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Serena Williams, Mirjana Lucic-Baroni set for semifinal meeting

(Andy Brownbill/AP Photo)
MELBOURNE, Australia -- Serena Williams is still on track for an Open-era record 23rd Grand Slam title after beating ninth-seeded Johanna Konta 6-2, 6-3 in the quarterfinals on Wednesday.

The 35-year-old Williams will next meet the No. 79-ranked, 34-year-oldMirjana Lucic-Baroni, who defeated No. 5 seed Karolina Pliskova 6-4, 3-6, 6-4 at Rod Laver Arena -- more than 17 years after reaching her first and only Grand Slam semifinal, as a 17-year-old at Wimbledon in 1999.

When it was over, Lucic-Baroni crossed herself several times and fell to her knees, tears in her eyes.

"I can't believe I'm in semifinals again," Lucic-Baroni said in her on-court interview. "I feel a little bit in shock right now. I never could dream about being here again."

And then words failed her and she began crying again.

Lucic-Baroni is ranked only No. 79 among WTA players and is nursing a tender left thigh, but she'll continue the good fight in the semifinal against Williams.

In truth, Pliskova -- who is a decade and 12 days younger than Lucic-Baroni -- gave this one away. While Lucic-Baroni exited the court for an injury timeout, Pliskova was left to contemplate her 4-3 third-set advantage. Lucic-Baroni held serve, then broke Pliskova, who hammered a backhand and a forehand well out. Lucic-Baroni held serve to close out the victory, winning 12 of the last 13 points after taking that six-minute timeout.

Pliskova, who was 9-0 in 2017, surprised Williams in the 2016 US Open semifinals before losing toAngelique Kerber in the final.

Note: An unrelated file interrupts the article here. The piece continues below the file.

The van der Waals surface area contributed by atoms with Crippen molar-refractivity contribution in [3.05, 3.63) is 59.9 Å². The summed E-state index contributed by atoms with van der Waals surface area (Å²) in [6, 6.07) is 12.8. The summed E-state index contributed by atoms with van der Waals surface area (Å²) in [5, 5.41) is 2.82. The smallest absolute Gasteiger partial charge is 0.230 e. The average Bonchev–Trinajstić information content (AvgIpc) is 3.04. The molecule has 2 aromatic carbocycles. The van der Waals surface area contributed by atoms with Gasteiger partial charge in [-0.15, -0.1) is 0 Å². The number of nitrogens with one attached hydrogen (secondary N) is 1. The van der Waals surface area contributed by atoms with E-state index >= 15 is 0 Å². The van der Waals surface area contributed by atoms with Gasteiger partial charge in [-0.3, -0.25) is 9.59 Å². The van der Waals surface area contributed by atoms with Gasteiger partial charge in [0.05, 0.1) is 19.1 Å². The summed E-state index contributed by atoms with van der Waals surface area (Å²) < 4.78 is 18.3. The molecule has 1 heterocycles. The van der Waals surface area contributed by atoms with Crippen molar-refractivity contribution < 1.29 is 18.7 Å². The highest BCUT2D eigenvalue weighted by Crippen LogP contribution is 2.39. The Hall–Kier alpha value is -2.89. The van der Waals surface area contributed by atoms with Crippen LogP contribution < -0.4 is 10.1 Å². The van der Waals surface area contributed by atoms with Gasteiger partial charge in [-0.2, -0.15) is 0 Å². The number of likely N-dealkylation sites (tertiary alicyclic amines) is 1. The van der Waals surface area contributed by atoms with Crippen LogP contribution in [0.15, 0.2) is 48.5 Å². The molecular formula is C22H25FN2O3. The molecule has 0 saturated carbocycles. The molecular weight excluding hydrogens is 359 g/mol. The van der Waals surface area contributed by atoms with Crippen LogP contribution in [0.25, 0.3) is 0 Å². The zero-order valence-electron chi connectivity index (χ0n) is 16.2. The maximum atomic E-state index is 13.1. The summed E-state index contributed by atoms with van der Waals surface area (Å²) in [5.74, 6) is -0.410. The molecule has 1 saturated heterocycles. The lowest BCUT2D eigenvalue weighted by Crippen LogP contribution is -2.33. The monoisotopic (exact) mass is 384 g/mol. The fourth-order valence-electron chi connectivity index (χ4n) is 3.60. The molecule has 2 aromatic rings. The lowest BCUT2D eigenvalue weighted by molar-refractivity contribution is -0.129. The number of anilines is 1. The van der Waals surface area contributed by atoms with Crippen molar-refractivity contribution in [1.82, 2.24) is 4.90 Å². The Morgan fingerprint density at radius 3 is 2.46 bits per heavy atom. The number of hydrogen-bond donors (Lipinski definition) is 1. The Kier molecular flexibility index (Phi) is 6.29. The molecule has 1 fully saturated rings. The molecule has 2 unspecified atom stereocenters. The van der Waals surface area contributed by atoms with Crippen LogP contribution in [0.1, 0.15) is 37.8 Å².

Lucic-Baroni was seen as an emerging professional star when she won the 1996 US Open junior title and repeated at the 1997 Australian Open. She was only the third player in Open era history to win two junior Slams by the age of 14, joining Martina Hingis and Jennifer Capriati. At 15, she won her first WTA-level title, the fifth-youngest winner ever.

But Lucic-Baroni didn't play a Grand Slam event from 2003 to '09 due to injuries, personal setbacks and financial issues. If she hadn't been a tennis player, she said she would have been an archaeologist.

Lucic-Baroni enjoyed a resurgence in recent years, reaching the fourth round of the 2014 US Open, but no one was prepared for this.

She had lost eight of nine matches at the Australian Open, but Lucic-Baroni has won all five matches here this year.

"To me, this is overwhelming," she said. "I will never, ever, ever forget this day. This has made everything bad in my life OK."

The Associated Press contributed to this report.

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